Butterfly watchers in Toronto say they have reason to celebrate this summer.
Though the evidence is mostly anecdotal, some say they’ve seen a surge in the number of monarch butterflies fluttering around the city.
John Carley runs the annual Toronto butterfly count, what he calls a “census to tabulate how butterflies are doing” in the city. Communities across North America hold their events through the spring and summer months, which are used to piece together a snapshot of butterfly populations across the continent.
Carley says that this year volunteers in Toronto saw the third highest number of monarchs in their 25 years of counting.
Researchers have become increasingly concerned about monarch numbers in recent years. The species is listed as being of special concern in Canada, though some say it should be listed as endangered.
Though recently collected data showed a 144 per cent increase in the number of monarchs overwintering in southwestern Mexico this year, there are still questions about whether the rebound will be permanent.
Given that uncertainty, a community of butterfly enthusiasts in Toronto is trying to help the iconic orange and black insects thrive during their time here.
‘It has become this beautiful project’
Megan Fahlenbock is part of it. She says she fell in love with monarchs while she was still in elementary school. Now, as an adult, she’s offering monarchs a small slice of ideal habitat on her deck in midtown Toronto.
With guidance from a friend, Fahlenbock built what is known as a monarch station. It is essentially a container planted with varieties of milkweed, which monarchs use to lay their eggs in the spring and summer, covered with a permeable bug net. The hatched larvae then feed on the milkweed before developing into the pupal stage, which also relies upon milkweed.
The idea is that the simple-to-make stations encourage monarchs to rest and reproduce before making their migration back to Mexico in the fall.
“I love butterflies and I was very worried about the declining numbers of monarchs so I thought I’d grow my own milkweed and see what happened,” Fahlenbock says.
“Now look,” she adds, gesturing to the 22 chrysalises (a hard outer case that protects a caterpillar as it transitions) ready to hatch any moment in her station.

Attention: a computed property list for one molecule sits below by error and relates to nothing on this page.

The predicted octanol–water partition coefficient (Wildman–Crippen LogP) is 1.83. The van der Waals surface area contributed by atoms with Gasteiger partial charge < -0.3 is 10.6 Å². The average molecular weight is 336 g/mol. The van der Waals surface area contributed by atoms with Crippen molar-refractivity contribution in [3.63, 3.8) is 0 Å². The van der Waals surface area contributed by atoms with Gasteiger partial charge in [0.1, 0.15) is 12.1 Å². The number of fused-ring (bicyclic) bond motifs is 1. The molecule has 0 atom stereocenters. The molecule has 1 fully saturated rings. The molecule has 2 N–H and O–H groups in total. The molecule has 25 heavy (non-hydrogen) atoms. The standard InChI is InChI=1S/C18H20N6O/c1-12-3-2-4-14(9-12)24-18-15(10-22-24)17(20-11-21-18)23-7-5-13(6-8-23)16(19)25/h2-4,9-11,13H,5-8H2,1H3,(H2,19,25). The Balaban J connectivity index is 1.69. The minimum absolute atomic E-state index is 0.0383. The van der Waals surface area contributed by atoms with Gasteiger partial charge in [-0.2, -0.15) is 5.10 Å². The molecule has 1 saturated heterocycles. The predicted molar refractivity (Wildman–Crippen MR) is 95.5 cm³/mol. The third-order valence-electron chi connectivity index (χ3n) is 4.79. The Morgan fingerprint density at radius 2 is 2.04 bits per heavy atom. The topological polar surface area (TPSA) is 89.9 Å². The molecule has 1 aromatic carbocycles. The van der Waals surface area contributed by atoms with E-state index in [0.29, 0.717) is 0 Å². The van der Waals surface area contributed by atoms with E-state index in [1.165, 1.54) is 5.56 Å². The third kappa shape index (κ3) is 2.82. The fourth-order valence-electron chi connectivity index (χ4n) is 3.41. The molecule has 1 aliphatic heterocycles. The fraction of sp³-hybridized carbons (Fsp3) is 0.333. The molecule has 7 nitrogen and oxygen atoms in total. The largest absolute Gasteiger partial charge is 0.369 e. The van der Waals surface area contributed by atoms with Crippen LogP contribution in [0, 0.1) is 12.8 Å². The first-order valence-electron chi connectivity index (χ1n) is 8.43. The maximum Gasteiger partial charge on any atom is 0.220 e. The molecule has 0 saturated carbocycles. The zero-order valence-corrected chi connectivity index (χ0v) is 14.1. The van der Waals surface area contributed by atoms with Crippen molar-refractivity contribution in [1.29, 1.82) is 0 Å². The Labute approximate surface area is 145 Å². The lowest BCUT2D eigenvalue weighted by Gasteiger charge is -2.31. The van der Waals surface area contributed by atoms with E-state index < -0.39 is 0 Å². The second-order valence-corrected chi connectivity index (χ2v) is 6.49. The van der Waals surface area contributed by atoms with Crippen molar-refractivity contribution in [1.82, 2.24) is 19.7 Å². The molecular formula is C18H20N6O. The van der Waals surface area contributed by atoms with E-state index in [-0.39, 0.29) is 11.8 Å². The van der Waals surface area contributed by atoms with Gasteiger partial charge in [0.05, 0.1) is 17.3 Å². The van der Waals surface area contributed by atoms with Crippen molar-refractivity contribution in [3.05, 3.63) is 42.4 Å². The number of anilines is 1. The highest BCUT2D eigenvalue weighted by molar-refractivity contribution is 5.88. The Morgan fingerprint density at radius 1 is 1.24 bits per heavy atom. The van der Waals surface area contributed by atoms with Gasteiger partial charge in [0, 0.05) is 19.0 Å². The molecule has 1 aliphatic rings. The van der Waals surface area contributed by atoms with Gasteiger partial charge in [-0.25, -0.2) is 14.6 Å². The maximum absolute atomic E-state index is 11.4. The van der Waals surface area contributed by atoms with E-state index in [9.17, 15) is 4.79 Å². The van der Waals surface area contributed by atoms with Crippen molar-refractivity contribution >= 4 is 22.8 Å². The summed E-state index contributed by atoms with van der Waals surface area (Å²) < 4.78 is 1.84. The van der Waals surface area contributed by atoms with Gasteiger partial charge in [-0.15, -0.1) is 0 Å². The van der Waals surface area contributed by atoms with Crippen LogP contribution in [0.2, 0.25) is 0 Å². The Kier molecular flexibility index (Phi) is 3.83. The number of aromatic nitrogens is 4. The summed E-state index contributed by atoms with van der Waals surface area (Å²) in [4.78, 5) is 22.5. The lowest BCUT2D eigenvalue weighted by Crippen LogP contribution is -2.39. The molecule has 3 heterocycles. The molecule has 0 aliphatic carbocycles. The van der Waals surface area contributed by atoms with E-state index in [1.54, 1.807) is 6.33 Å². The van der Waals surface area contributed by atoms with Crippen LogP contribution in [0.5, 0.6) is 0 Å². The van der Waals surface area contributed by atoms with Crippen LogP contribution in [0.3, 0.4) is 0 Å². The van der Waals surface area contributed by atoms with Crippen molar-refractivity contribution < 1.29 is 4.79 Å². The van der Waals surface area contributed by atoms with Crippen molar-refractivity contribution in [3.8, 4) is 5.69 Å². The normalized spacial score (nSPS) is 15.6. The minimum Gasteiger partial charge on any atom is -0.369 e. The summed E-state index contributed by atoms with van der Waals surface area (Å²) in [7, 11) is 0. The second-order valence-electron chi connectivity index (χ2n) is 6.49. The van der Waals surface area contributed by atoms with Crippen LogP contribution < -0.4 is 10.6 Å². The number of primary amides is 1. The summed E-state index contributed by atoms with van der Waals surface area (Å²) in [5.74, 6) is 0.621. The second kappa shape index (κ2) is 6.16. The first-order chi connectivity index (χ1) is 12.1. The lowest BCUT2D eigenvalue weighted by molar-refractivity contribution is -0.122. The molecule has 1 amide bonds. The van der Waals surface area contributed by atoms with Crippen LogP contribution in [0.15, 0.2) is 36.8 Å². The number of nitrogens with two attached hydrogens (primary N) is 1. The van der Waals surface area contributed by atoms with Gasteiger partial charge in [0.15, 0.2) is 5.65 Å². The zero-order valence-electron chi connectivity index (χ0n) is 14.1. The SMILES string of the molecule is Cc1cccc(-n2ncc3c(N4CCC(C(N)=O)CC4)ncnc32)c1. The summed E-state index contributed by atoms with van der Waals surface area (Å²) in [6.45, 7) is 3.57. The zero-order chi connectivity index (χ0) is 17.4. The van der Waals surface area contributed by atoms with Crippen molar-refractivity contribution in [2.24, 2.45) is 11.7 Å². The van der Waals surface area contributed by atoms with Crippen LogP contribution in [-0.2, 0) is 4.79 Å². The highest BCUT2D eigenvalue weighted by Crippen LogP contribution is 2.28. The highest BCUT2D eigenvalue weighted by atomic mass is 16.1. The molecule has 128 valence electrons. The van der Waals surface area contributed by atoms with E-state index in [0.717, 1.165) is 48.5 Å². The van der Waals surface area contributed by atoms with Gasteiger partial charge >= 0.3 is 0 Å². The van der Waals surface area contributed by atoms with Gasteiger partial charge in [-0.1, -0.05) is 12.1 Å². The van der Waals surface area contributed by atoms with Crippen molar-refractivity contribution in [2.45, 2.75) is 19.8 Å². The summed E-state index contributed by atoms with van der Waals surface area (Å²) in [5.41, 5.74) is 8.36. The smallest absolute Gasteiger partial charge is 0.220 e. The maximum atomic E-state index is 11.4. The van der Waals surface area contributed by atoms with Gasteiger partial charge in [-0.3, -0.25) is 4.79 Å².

“This is a very easy thing to do. Why not? It’s an experiment for your kids, it’s fun, it has become this beautiful project,” she says.
‘The most courageous little creatures’
Enthusiam for helping monarchs runs in Fahlenbock’s family. Her mother, Mirian Smith, is an avid gardener who stressed how easy it can be set up a station and contribute to the conservation effort.
“You can do it on a balcony, you can do it as long as you have a little bit of an outside,” Smith says.
Smith believes monarchs deserve all the help we can offer.
“I think they are the most courageous little creatures in the world. Imagine, being that small and beginning in Toronto and flying to Mexico. Think of it — through wind, rain. It’s just the most incredible story,” she says.
“I think it’s spiritual, quite frankly. They are a special butterfly.”
Monarchs aren’t the only beautiful and fascinating species that calls Toronto home during the spring and summer, Carley stresses.
Most residents wouldn’t think a dense urban environment is especially conducive to butterflies. But there are a number of features of the city that are rather ideal for different species. The waterfront, parks, rail corridor, and ornamental gardens all help butterflies thrive.
And vetches, a plant commonly used to line highways, is excellent habitat for butterflies, Carley says.
The best thing we can do, he says, is to grow native plant species.